Briefing Book

Trump’s First Budget Bill Undoes Trump’s First Budget

And it’s a good thing, too.

By Robert Gordon

Tagged budget

If you go to OMB’s budget landing page today, you will find two documents. The first is the 2018 “skinny budget” getting all the attention. On page 3, Mick Mulvaney declares:

This 2018 Budget Blueprint will not add to the deficit. It has been crafted much the same way as any American family creates its own budget while paying bills around their kitchen table; it makes hard choices.

This is always the rhetoric: No new deficits. Hard choices. Your family in the kitchen.

The other document looks highly technical:

“Estimate #1—FY 2017 Appropriations Request: Department of Defense to rebuild the U.S. Armed Forces and accelerate the campaign to defeat the Islamic State of Iraq and Syria, and Department of Homeland Security for urgent border protection activities.”

This is the President’s supplemental budget request for 2017. It seems to be the first bill that Donald Trump has sent to Congress.

From a policy perspective, the most notable features are the added funding to build the wall and to increase immigration enforcement, proposals that have caused or will cause great harm to human beings and to America’s standing in the world.

From a budget perspective, three things stand out:

  1. $18 billion in completely unspecified domestic cuts. Here’s all the detail that Mulvaney offers: “I recommend that the Congress enact non-defense discretionary reductions of $18 billion in FY 2017.” With the current Continuing Resolution expiring on April 28, this is an incredible act of buck-passing. What’s more, $18 billion is a lot of money! Especially with enactment likely on the last possible day, with just 5 months left in the year. Congress and agencies try to plan for these things, but even so such a big reduction so late in the year would be guaranteed to cause pain solely through needless disruption. Fortunately, because OMB has not taken responsibility for the specifics of such an irresponsible cut, Congress will not take it seriously.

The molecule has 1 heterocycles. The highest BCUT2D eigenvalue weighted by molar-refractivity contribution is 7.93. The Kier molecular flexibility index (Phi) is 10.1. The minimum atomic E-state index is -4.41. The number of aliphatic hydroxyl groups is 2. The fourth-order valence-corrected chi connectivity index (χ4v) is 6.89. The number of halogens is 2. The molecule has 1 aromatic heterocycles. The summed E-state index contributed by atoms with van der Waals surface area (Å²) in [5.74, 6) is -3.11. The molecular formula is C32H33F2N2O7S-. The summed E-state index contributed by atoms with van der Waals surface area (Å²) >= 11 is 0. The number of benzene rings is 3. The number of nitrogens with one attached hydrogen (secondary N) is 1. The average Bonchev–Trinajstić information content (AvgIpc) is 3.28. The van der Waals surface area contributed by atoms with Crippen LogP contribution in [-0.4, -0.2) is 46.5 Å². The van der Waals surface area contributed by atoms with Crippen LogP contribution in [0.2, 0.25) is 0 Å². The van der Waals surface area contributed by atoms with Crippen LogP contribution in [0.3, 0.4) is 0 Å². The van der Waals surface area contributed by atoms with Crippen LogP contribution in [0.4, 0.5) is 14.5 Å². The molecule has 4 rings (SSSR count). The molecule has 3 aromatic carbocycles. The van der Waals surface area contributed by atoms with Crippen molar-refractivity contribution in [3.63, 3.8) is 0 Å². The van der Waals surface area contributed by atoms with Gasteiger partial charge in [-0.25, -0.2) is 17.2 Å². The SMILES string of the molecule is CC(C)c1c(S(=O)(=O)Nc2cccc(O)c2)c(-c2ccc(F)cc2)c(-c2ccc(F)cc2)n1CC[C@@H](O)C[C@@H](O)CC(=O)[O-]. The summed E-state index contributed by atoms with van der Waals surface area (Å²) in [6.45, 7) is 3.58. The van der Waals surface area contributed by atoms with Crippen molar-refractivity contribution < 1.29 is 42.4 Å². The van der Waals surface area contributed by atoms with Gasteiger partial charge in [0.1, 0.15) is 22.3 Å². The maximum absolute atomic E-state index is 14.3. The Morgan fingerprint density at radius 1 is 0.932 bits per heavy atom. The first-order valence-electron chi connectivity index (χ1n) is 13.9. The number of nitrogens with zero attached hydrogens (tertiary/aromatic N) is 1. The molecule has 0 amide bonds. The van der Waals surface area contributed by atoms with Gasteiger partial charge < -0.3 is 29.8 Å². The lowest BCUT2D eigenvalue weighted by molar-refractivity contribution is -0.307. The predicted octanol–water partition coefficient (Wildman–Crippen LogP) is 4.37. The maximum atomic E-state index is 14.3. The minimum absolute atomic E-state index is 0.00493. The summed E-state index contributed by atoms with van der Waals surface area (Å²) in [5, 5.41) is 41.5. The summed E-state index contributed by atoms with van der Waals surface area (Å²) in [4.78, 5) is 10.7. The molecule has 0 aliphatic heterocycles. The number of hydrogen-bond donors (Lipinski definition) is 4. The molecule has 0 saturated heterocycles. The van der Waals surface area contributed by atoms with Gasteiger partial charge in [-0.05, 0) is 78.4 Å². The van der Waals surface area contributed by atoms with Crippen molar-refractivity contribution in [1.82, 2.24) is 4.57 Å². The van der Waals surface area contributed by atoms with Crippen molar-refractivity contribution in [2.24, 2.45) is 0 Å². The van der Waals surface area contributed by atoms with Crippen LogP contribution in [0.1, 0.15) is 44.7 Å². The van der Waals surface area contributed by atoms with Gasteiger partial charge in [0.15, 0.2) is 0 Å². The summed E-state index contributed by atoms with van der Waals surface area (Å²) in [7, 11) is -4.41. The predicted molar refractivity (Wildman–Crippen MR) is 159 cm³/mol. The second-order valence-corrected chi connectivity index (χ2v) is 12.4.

2. The Defense and Homeland Security increases come to $33 billion.
  3. Most striking, there is $15 billion in deficit spending.

$15 billion is a trivial addition to the deficit. And Democrats rarely apologize for a supplemental spending bill that is not offset. But Mick Mulvaney himself has been a crusader against that practice. And the entire rationale for Trump’s devastating cuts to medical research, infrastructure, and poverty programs is the need for balanced budgets.

The point here is not that Trump ought to cut even more domestic spending so that his supplemental is paid for. That would be even worse. Rather, as David Kamin explains, a “hard choices” exercise that arbitrarily focuses only on spending, in only on one-third of the budget, makes no sense. And because the exercise makes no sense, it’s a small blessing that Trump’s first real budget bill breaks the word of his first real budget.

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Robert Gordon served as acting deputy director at the Office of Management and Budget under President Obama.

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